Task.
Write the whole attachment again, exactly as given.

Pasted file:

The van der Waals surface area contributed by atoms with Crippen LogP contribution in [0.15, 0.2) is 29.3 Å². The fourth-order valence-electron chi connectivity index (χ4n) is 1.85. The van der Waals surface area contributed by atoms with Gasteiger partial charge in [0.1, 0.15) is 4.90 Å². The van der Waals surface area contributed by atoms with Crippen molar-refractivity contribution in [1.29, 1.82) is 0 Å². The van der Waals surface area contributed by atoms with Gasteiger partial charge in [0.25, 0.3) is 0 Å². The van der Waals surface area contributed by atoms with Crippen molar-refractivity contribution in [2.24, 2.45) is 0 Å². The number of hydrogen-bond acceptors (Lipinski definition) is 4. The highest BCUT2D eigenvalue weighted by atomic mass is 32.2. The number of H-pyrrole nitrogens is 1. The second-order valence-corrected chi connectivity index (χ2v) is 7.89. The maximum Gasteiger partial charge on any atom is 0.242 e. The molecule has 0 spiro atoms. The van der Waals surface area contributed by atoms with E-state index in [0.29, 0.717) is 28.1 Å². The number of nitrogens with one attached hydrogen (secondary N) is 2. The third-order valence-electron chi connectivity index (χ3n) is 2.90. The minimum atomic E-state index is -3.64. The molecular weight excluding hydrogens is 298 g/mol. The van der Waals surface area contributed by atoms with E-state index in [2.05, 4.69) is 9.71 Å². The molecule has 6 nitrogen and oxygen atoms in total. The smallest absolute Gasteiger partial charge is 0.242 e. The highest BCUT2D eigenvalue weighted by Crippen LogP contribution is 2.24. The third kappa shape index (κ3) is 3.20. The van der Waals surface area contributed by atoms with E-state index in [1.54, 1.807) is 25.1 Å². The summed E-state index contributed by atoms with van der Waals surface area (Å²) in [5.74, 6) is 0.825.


The van der Waals surface area contributed by atoms with Crippen LogP contribution in [0.15, 0.2) is 29.3 Å². The fourth-order valence-electron chi connectivity index (χ4n) is 1.85. The van der Waals surface area contributed by atoms with Gasteiger partial charge in [0.1, 0.15) is 4.90 Å². The van der Waals surface area contributed by atoms with Crippen molar-refractivity contribution in [1.29, 1.82) is 0 Å². The van der Waals surface area contributed by atoms with Gasteiger partial charge in [0.25, 0.3) is 0 Å². The van der Waals surface area contributed by atoms with Crippen molar-refractivity contribution in [2.24, 2.45) is 0 Å². The number of hydrogen-bond acceptors (Lipinski definition) is 4. The highest BCUT2D eigenvalue weighted by atomic mass is 32.2. The number of H-pyrrole nitrogens is 1. The second-order valence-corrected chi connectivity index (χ2v) is 7.89. The maximum Gasteiger partial charge on any atom is 0.242 e. The molecule has 0 spiro atoms. The van der Waals surface area contributed by atoms with E-state index in [0.29, 0.717) is 28.1 Å². The number of nitrogens with one attached hydrogen (secondary N) is 2. The third-order valence-electron chi connectivity index (χ3n) is 2.90. The minimum atomic E-state index is -3.64. The molecular weight excluding hydrogens is 298 g/mol. The van der Waals surface area contributed by atoms with E-state index in [2.05, 4.69) is 9.71 Å². The molecule has 6 nitrogen and oxygen atoms in total. The smallest absolute Gasteiger partial charge is 0.242 e. The highest BCUT2D eigenvalue weighted by Crippen LogP contribution is 2.24. The third kappa shape index (κ3) is 3.20. The van der Waals surface area contributed by atoms with E-state index in [1.54, 1.807) is 25.1 Å². The summed E-state index contributed by atoms with van der Waals surface area (Å²) in [5.74, 6) is 0.825.